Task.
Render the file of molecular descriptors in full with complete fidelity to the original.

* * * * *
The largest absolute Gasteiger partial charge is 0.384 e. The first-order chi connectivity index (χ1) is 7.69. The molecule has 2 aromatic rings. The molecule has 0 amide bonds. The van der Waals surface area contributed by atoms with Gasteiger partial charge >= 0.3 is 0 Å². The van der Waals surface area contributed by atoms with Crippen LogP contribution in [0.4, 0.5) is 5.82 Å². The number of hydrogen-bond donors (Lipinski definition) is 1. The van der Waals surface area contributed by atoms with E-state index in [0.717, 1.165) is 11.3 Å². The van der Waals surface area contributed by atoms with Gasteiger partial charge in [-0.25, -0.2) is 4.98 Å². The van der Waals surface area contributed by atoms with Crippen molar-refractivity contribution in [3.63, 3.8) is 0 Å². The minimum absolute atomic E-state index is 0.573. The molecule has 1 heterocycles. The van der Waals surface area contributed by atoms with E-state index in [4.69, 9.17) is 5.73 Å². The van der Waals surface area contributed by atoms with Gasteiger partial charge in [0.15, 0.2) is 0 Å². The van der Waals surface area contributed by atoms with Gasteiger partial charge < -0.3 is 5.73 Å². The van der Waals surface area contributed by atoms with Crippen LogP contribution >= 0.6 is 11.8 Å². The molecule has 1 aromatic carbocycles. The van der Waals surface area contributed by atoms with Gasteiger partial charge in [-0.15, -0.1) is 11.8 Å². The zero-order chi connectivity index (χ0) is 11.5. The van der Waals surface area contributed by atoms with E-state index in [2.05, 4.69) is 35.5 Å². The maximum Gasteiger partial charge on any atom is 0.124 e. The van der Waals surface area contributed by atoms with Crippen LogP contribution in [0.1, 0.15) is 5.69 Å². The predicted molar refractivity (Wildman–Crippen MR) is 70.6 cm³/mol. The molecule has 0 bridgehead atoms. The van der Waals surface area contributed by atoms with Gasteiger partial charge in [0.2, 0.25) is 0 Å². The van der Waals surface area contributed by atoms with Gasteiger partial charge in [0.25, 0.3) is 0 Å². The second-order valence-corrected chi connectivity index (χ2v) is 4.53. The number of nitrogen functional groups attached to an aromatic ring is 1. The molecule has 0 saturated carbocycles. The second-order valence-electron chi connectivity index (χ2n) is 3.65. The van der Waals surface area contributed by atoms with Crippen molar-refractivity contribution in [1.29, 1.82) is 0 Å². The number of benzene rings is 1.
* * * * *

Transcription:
The largest absolute Gasteiger partial charge is 0.384 e. The first-order chi connectivity index (χ1) is 7.69. The molecule has 2 aromatic rings. The molecule has 0 amide bonds. The van der Waals surface area contributed by atoms with Gasteiger partial charge >= 0.3 is 0 Å². The van der Waals surface area contributed by atoms with Crippen LogP contribution in [0.4, 0.5) is 5.82 Å². The number of hydrogen-bond donors (Lipinski definition) is 1. The van der Waals surface area contributed by atoms with E-state index in [0.717, 1.165) is 11.3 Å². The van der Waals surface area contributed by atoms with Gasteiger partial charge in [-0.25, -0.2) is 4.98 Å². The van der Waals surface area contributed by atoms with Crippen molar-refractivity contribution in [3.63, 3.8) is 0 Å². The minimum absolute atomic E-state index is 0.573. The molecule has 1 heterocycles. The van der Waals surface area contributed by atoms with E-state index in [4.69, 9.17) is 5.73 Å². The van der Waals surface area contributed by atoms with Gasteiger partial charge in [0.15, 0.2) is 0 Å². The van der Waals surface area contributed by atoms with Gasteiger partial charge < -0.3 is 5.73 Å². The van der Waals surface area contributed by atoms with Crippen LogP contribution >= 0.6 is 11.8 Å². The molecule has 1 aromatic carbocycles. The van der Waals surface area contributed by atoms with Gasteiger partial charge in [-0.15, -0.1) is 11.8 Å². The zero-order chi connectivity index (χ0) is 11.5. The van der Waals surface area contributed by atoms with E-state index in [2.05, 4.69) is 35.5 Å². The maximum Gasteiger partial charge on any atom is 0.124 e. The van der Waals surface area contributed by atoms with Crippen LogP contribution in [0.1, 0.15) is 5.69 Å². The predicted molar refractivity (Wildman–Crippen MR) is 70.6 cm³/mol. The molecule has 0 bridgehead atoms. The van der Waals surface area contributed by atoms with Gasteiger partial charge in [0.2, 0.25) is 0 Å². The van der Waals surface area contributed by atoms with Gasteiger partial charge in [0.25, 0.3) is 0 Å². The second-order valence-corrected chi connectivity index (χ2v) is 4.53. The number of nitrogen functional groups attached to an aromatic ring is 1. The molecule has 0 saturated carbocycles. The second-order valence-electron chi connectivity index (χ2n) is 3.65. The van der Waals surface area contributed by atoms with Crippen molar-refractivity contribution in [1.29, 1.82) is 0 Å². The number of benzene rings is 1.